The Panama Canal by Frederic J. Haskin, 1913
idea of speaking of "silver and gold employees," rather than
black and white employ was originated by E. J. Williams, Jr., the
disbursing officer of the Canal Commission. He first put this
designation on the entrances to pay car and it was immediately adopted
as solution of the troubles growing out of the mingling of the races.
of the most interesting experiences could come to any visitor to the
Isthmus was a trip across the Zone on the pay car; to see 24 tons of
silver and 1,600 pounds of gold paid out for a single month's work; and
to watch the 30,000 negroes, the 5,000 Americans, and the 3,000 -4,000
Europeans on the job file through car and get their money. The negroes
usually a good-natured, grinning lot of men and boys, but they were wont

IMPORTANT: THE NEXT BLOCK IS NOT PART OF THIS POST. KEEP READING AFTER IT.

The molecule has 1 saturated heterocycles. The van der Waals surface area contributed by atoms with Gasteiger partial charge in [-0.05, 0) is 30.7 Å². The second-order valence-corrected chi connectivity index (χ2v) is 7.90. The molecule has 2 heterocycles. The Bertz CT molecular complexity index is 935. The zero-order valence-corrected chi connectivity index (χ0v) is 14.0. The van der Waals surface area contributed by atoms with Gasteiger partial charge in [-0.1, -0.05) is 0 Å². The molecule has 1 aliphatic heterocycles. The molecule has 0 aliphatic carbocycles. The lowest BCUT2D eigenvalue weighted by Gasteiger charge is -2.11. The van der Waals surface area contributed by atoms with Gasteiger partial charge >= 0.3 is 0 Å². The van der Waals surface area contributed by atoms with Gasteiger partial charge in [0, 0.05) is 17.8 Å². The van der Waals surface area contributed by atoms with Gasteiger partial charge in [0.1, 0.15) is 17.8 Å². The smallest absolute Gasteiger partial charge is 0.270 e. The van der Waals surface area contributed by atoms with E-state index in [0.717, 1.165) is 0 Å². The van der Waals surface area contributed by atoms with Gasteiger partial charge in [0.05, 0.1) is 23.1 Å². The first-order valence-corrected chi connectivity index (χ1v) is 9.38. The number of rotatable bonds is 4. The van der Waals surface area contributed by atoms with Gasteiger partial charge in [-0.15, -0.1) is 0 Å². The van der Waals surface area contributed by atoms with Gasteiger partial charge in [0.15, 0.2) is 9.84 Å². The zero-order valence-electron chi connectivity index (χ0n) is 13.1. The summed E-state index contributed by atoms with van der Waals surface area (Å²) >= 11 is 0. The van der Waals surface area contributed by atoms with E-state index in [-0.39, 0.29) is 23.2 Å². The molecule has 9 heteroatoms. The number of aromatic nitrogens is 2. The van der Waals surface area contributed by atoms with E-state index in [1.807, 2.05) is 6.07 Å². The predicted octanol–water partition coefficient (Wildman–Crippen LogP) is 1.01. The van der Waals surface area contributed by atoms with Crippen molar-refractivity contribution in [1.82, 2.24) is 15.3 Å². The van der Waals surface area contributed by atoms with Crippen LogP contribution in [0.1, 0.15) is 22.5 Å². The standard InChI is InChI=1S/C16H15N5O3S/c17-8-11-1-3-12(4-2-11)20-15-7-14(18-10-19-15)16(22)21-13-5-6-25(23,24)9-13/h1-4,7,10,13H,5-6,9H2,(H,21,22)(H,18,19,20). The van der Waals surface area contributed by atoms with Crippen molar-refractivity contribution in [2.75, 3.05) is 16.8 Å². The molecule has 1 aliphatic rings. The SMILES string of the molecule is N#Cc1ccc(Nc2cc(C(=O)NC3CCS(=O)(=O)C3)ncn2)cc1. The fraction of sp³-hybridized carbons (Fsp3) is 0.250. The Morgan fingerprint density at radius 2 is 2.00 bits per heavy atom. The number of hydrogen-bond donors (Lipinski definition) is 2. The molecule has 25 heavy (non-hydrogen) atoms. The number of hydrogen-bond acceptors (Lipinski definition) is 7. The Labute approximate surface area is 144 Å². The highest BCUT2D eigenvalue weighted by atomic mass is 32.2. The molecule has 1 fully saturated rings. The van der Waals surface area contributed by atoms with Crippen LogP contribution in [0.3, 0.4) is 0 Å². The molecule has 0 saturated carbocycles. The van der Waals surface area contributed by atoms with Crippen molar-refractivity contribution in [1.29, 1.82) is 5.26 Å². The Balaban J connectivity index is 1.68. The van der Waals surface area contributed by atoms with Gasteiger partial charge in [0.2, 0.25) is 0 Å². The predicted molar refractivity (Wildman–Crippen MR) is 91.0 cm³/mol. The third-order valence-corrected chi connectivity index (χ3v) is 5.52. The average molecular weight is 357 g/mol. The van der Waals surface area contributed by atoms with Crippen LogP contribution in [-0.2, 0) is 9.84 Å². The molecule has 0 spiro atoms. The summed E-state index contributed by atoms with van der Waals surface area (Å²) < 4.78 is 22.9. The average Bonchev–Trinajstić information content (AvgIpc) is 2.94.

to get impatient, not with the amount of money they drew but its weight.
Under an agreement with the Panama Government the Canal Commission
endeavored to keep the Panama silver money at par. Two dollars
Panamanian money was worth one-dollar American, and the employees were
paid Panamanian coin. Thus a negro who earned $22.00 during the month
would get $44 of the "spiggoty” dollars. These "spiggoty"
dollars are the same size as our own silver dollars and to carry them around
was something of a task.
money was not used on the pay car at all. In the first place, there was
always a danger of its blowing away, and in the second place paper money
in the hands of negro workmen soon assumed a most unsanitary
condition. The negroes were always desirous of getting American paper
money because they could send it home more cheaply than gold.